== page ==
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From: Ambassador Nickerson

North Korean Threat Could Require New Missile Defenses for Western U.S.

North Korean Threat Could Require New Missile Defenses for Western U.S.

North Korea’s growing missile and nuclear capability may require new U.S. investments in missile defense for the western-most United States, the top U.S. military official for the Pacific said Wednesday.
Adm. Harry Harris, head of U.S. Pacific Command, told lawmakers that the government of North Korean leader Kim Jong Un had made “rapid and comprehensive improvement” in its missile and nuclear programs over the last year, posing an unprecedented threat to the United States and its allies.
“While some in the U.S. might dispute both the reliability and quantity of the North’s strategic weapons, it is indisputable that Kim is rapidly closing the gap between rhetoric and capability,” Harris told members of the House Armed Services Committee.
Harris’ testimony comes as the Trump administration seeks to intensify global pressure on North Korea to set aside its nuclear ambitions.
Already, North Korea has demonstrated its growing military might with the launch of two different intercontinental-range ballistic missiles and a sixth nuclear test conducted in September 2017.

Kim’s reclusive government has repeatedly threatened the United States, and North Korean officials have boasted that they have the ability to deliver a missile strike on the U.S. territory of Guam.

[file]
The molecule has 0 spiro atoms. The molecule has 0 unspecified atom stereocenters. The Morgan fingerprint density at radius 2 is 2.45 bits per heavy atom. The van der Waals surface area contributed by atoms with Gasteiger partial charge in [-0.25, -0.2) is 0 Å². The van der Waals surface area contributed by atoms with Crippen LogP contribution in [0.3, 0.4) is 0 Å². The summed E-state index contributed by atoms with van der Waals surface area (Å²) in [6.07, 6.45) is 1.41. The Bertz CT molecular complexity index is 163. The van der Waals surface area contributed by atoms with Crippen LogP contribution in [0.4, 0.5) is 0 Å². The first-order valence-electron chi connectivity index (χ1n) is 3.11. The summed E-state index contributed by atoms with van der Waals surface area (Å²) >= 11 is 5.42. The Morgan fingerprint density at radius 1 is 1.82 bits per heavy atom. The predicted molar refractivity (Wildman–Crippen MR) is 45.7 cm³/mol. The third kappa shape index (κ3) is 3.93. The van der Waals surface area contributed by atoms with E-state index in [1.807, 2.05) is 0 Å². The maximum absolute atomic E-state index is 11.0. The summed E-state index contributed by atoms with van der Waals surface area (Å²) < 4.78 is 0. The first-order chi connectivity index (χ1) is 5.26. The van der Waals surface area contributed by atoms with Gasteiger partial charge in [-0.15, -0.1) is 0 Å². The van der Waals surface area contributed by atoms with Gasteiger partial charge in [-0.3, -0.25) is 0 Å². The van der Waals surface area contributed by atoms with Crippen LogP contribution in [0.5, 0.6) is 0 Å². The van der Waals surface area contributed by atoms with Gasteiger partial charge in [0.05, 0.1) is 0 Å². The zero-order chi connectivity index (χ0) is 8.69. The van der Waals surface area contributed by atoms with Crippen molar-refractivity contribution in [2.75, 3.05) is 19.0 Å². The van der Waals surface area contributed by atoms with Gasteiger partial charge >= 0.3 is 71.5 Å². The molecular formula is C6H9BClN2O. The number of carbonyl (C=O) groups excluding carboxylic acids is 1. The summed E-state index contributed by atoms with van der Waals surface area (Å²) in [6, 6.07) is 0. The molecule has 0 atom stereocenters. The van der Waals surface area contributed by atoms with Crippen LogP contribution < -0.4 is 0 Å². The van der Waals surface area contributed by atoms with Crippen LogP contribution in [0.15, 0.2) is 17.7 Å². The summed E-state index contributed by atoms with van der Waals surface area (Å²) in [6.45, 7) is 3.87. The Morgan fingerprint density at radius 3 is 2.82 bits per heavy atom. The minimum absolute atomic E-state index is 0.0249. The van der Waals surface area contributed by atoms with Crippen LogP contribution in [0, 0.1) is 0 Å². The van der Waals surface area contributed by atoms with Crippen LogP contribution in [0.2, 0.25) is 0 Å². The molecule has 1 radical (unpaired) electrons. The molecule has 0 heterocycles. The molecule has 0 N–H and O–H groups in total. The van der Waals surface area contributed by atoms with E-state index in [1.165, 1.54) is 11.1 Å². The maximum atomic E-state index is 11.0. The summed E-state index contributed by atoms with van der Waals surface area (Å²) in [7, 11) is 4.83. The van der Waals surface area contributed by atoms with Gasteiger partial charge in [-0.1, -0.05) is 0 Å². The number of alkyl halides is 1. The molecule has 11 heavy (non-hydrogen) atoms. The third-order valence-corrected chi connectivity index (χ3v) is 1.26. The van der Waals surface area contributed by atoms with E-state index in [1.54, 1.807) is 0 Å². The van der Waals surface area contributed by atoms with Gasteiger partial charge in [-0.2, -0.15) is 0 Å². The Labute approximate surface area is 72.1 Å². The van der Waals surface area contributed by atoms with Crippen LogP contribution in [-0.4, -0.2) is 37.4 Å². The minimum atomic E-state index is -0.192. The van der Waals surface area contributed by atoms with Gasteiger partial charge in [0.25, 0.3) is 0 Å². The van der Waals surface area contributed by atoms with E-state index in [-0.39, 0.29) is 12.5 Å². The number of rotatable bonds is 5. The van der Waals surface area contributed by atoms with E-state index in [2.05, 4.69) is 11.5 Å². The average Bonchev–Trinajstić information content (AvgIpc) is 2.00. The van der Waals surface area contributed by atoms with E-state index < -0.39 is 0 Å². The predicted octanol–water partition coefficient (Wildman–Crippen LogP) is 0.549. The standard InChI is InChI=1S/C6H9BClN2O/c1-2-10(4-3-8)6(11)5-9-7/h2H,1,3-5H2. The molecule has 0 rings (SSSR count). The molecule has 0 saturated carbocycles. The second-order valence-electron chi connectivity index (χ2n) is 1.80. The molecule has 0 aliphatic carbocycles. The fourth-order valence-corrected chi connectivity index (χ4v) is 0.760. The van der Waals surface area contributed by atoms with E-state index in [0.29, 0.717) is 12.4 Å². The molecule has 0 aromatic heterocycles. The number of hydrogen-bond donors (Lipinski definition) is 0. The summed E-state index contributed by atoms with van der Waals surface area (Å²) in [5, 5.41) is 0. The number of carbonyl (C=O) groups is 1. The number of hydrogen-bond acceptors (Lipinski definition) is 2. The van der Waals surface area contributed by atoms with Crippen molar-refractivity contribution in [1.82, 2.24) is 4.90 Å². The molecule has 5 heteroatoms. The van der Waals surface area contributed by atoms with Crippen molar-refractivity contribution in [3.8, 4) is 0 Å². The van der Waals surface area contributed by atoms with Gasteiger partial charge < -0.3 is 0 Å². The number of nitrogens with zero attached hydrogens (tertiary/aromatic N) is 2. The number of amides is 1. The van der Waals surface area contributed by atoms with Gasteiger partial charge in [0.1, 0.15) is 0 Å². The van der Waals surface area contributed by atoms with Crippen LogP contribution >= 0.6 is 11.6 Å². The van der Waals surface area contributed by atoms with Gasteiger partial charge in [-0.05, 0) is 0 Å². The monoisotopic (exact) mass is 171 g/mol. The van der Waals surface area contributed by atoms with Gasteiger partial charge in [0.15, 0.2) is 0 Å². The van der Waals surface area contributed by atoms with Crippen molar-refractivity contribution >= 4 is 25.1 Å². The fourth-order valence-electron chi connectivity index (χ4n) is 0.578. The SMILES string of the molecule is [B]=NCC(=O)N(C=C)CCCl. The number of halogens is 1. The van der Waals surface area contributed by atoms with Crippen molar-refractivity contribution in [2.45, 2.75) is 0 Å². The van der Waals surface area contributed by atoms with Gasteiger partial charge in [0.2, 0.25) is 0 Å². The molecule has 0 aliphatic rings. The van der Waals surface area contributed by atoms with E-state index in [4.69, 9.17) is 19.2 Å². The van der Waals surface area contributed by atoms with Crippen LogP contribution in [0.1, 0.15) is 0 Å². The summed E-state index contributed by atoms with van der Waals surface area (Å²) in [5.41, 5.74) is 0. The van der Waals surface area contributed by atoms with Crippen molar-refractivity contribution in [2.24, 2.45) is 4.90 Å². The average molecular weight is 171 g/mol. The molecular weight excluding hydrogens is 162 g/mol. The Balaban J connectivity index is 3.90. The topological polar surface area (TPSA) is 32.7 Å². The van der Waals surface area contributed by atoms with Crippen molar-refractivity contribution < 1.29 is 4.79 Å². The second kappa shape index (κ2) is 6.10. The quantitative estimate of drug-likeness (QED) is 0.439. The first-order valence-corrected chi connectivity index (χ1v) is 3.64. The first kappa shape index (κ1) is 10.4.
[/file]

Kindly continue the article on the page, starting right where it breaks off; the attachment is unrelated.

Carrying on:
U.S. officials have said that if its program goes unchecked North Korea may be able to deliver a nuclear warhead to the United States in a matter of months.

Harris, who has been nominated to be the next U.S. ambassador to Australia, said that South Korea and Japan had been “living under the shadow” of North Korea’s threats for years. “Now the shadow looms over the American homeland,” he said.
Scrambling to counter a growing North Korean threat, the Trump administration is seeking additional resources for missile defense programs, including new ground-based interceptors as part of the Ground-based Midcourse Defense (GMD) and investments in regional defense systems including Aegis, Patriot and Terminal High Altitude Area Defense (THAAD).
Briefing lawmakers on U.S. military efforts under his command, Harris suggested that existing missile defense systems may need to be augmented in Hawaii, whose position in the Pacific make it particularly exposed to North Korean threats.

The United States now has land-based interceptors in Alaska and California. While Hawaii is nominally under those interceptors’ shield, the mixed track record of existing defense systems could mean that additional measures are required for some areas, said Laura Grego, a missile defense expert at the Union of Concerned Scientists.

“I believe it’s adequate for the threat that we face today, but I think that much more needs to be done for the threat the we’ll face in two to three years,” Harris said, asked about the adequacy of defenses for Hawaii and Guam. He said the notion of ground-based systems in Hawaii should be studied.

Hawaiians’ desire for enhanced missile defense may be heightened following an errant incoming missile alert last month that terrified thousands of residents.

The Pentagon is expected to provide additional details of its plans for safeguarding against attacks from North Korea or other adversaries in a missile defense review that is expected to be issued in coming weeks.

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